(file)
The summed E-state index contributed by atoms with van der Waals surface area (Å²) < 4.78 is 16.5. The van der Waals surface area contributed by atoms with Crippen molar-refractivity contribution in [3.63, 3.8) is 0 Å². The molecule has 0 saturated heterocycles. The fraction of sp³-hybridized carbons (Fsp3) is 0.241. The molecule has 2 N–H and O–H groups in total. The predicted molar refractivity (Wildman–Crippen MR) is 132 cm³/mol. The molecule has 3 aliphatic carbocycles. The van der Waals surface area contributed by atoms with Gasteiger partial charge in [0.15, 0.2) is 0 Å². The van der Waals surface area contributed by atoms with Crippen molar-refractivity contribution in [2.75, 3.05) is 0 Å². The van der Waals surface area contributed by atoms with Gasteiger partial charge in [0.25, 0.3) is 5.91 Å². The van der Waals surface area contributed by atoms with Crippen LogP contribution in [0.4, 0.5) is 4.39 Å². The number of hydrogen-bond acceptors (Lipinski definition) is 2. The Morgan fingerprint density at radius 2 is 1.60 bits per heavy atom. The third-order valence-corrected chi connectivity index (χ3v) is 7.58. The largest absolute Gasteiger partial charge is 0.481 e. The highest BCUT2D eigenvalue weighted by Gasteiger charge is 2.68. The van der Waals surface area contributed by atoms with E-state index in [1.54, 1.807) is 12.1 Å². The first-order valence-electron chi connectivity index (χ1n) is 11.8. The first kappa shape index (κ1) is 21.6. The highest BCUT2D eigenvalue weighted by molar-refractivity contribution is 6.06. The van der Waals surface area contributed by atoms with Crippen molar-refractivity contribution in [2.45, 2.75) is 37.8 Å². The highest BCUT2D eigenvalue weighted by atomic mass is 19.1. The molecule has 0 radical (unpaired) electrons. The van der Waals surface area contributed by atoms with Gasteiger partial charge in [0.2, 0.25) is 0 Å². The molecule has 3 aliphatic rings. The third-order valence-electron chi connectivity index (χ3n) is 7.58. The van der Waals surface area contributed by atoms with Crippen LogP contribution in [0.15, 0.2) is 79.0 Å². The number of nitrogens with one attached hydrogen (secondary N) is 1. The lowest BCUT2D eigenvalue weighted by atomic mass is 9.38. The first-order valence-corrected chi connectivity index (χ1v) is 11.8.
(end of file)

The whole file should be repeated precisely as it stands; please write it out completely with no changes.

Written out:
The summed E-state index contributed by atoms with van der Waals surface area (Å²) < 4.78 is 16.5. The van der Waals surface area contributed by atoms with Crippen molar-refractivity contribution in [3.63, 3.8) is 0 Å². The molecule has 0 saturated heterocycles. The fraction of sp³-hybridized carbons (Fsp3) is 0.241. The molecule has 2 N–H and O–H groups in total. The predicted molar refractivity (Wildman–Crippen MR) is 132 cm³/mol. The molecule has 3 aliphatic carbocycles. The van der Waals surface area contributed by atoms with Gasteiger partial charge in [0.15, 0.2) is 0 Å². The van der Waals surface area contributed by atoms with Crippen molar-refractivity contribution in [2.75, 3.05) is 0 Å². The van der Waals surface area contributed by atoms with Gasteiger partial charge in [0.25, 0.3) is 5.91 Å². The van der Waals surface area contributed by atoms with Crippen LogP contribution in [0.4, 0.5) is 4.39 Å². The number of hydrogen-bond acceptors (Lipinski definition) is 2. The Morgan fingerprint density at radius 2 is 1.60 bits per heavy atom. The third-order valence-corrected chi connectivity index (χ3v) is 7.58. The largest absolute Gasteiger partial charge is 0.481 e. The highest BCUT2D eigenvalue weighted by Gasteiger charge is 2.68. The van der Waals surface area contributed by atoms with E-state index in [1.54, 1.807) is 12.1 Å². The first-order valence-electron chi connectivity index (χ1n) is 11.8. The first kappa shape index (κ1) is 21.6. The highest BCUT2D eigenvalue weighted by molar-refractivity contribution is 6.06. The van der Waals surface area contributed by atoms with Crippen molar-refractivity contribution in [2.45, 2.75) is 37.8 Å². The highest BCUT2D eigenvalue weighted by atomic mass is 19.1. The molecule has 0 radical (unpaired) electrons. The van der Waals surface area contributed by atoms with Gasteiger partial charge in [0.2, 0.25) is 0 Å². The molecule has 3 aliphatic rings. The third-order valence-electron chi connectivity index (χ3n) is 7.58. The van der Waals surface area contributed by atoms with Crippen LogP contribution in [0.15, 0.2) is 79.0 Å². The number of nitrogens with one attached hydrogen (secondary N) is 1. The lowest BCUT2D eigenvalue weighted by atomic mass is 9.38. The first-order valence-corrected chi connectivity index (χ1v) is 11.8.